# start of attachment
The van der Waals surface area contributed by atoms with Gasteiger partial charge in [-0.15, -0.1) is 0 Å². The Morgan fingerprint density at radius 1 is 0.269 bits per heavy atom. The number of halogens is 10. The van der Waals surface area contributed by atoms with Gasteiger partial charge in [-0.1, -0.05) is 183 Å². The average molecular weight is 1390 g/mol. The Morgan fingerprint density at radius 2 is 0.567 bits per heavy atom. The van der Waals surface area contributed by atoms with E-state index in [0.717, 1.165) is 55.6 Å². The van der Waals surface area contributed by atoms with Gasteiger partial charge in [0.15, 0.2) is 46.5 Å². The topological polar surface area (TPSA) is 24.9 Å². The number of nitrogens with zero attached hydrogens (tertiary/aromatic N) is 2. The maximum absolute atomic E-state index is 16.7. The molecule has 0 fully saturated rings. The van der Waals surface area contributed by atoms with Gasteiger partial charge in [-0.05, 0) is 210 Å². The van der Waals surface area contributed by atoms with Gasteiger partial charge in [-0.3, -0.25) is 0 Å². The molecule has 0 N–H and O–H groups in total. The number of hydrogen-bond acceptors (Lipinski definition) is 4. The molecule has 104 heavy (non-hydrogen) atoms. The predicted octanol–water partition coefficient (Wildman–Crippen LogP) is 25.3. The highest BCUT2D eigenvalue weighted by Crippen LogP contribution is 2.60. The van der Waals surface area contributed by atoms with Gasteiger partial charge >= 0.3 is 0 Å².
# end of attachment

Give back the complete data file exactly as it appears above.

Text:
The van der Waals surface area contributed by atoms with Gasteiger partial charge in [-0.15, -0.1) is 0 Å². The Morgan fingerprint density at radius 1 is 0.269 bits per heavy atom. The number of halogens is 10. The van der Waals surface area contributed by atoms with Gasteiger partial charge in [-0.1, -0.05) is 183 Å². The average molecular weight is 1390 g/mol. The Morgan fingerprint density at radius 2 is 0.567 bits per heavy atom. The van der Waals surface area contributed by atoms with E-state index in [0.717, 1.165) is 55.6 Å². The van der Waals surface area contributed by atoms with Gasteiger partial charge in [0.15, 0.2) is 46.5 Å². The topological polar surface area (TPSA) is 24.9 Å². The number of nitrogens with zero attached hydrogens (tertiary/aromatic N) is 2. The maximum absolute atomic E-state index is 16.7. The molecule has 0 fully saturated rings. The van der Waals surface area contributed by atoms with Gasteiger partial charge in [-0.05, 0) is 210 Å². The van der Waals surface area contributed by atoms with Gasteiger partial charge in [-0.3, -0.25) is 0 Å². The molecule has 0 N–H and O–H groups in total. The number of hydrogen-bond acceptors (Lipinski definition) is 4. The molecule has 104 heavy (non-hydrogen) atoms. The predicted octanol–water partition coefficient (Wildman–Crippen LogP) is 25.3. The highest BCUT2D eigenvalue weighted by Crippen LogP contribution is 2.60. The van der Waals surface area contributed by atoms with Gasteiger partial charge >= 0.3 is 0 Å².